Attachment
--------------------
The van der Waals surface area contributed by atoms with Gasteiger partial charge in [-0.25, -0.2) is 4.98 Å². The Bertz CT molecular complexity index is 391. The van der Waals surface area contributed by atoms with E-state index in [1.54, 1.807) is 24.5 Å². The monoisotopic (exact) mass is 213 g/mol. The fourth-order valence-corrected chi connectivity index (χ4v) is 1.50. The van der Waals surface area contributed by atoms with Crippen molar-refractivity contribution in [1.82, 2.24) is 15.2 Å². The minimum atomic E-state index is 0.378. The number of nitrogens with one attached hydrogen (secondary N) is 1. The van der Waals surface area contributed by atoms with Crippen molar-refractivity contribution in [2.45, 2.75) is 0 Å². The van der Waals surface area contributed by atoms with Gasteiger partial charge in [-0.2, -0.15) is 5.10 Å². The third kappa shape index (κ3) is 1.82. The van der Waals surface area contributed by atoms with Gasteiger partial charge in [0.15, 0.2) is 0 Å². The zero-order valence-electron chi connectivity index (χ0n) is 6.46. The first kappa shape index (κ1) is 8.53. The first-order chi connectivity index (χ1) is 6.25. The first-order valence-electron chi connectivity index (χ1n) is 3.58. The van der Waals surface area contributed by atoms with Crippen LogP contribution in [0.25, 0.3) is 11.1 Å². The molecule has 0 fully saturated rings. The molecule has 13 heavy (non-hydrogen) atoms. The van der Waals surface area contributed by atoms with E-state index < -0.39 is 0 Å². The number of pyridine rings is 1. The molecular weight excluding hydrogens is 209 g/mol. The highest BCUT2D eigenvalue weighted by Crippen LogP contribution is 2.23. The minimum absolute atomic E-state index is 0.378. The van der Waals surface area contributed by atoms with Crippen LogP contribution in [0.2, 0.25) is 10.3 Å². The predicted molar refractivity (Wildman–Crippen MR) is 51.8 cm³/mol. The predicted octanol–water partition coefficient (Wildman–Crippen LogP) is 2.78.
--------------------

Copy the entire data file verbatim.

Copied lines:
The van der Waals surface area contributed by atoms with Gasteiger partial charge in [-0.25, -0.2) is 4.98 Å². The Bertz CT molecular complexity index is 391. The van der Waals surface area contributed by atoms with E-state index in [1.54, 1.807) is 24.5 Å². The monoisotopic (exact) mass is 213 g/mol. The fourth-order valence-corrected chi connectivity index (χ4v) is 1.50. The van der Waals surface area contributed by atoms with Crippen molar-refractivity contribution in [1.82, 2.24) is 15.2 Å². The minimum atomic E-state index is 0.378. The number of nitrogens with one attached hydrogen (secondary N) is 1. The van der Waals surface area contributed by atoms with Crippen molar-refractivity contribution in [2.45, 2.75) is 0 Å². The van der Waals surface area contributed by atoms with Gasteiger partial charge in [-0.2, -0.15) is 5.10 Å². The third kappa shape index (κ3) is 1.82. The van der Waals surface area contributed by atoms with Gasteiger partial charge in [0.15, 0.2) is 0 Å². The zero-order valence-electron chi connectivity index (χ0n) is 6.46. The first kappa shape index (κ1) is 8.53. The first-order chi connectivity index (χ1) is 6.25. The first-order valence-electron chi connectivity index (χ1n) is 3.58. The van der Waals surface area contributed by atoms with Crippen LogP contribution in [0.25, 0.3) is 11.1 Å². The molecule has 0 fully saturated rings. The molecule has 13 heavy (non-hydrogen) atoms. The van der Waals surface area contributed by atoms with E-state index < -0.39 is 0 Å². The number of pyridine rings is 1. The molecular weight excluding hydrogens is 209 g/mol. The highest BCUT2D eigenvalue weighted by Crippen LogP contribution is 2.23. The minimum absolute atomic E-state index is 0.378. The van der Waals surface area contributed by atoms with Crippen LogP contribution in [0.2, 0.25) is 10.3 Å². The predicted molar refractivity (Wildman–Crippen MR) is 51.8 cm³/mol. The predicted octanol–water partition coefficient (Wildman–Crippen LogP) is 2.78.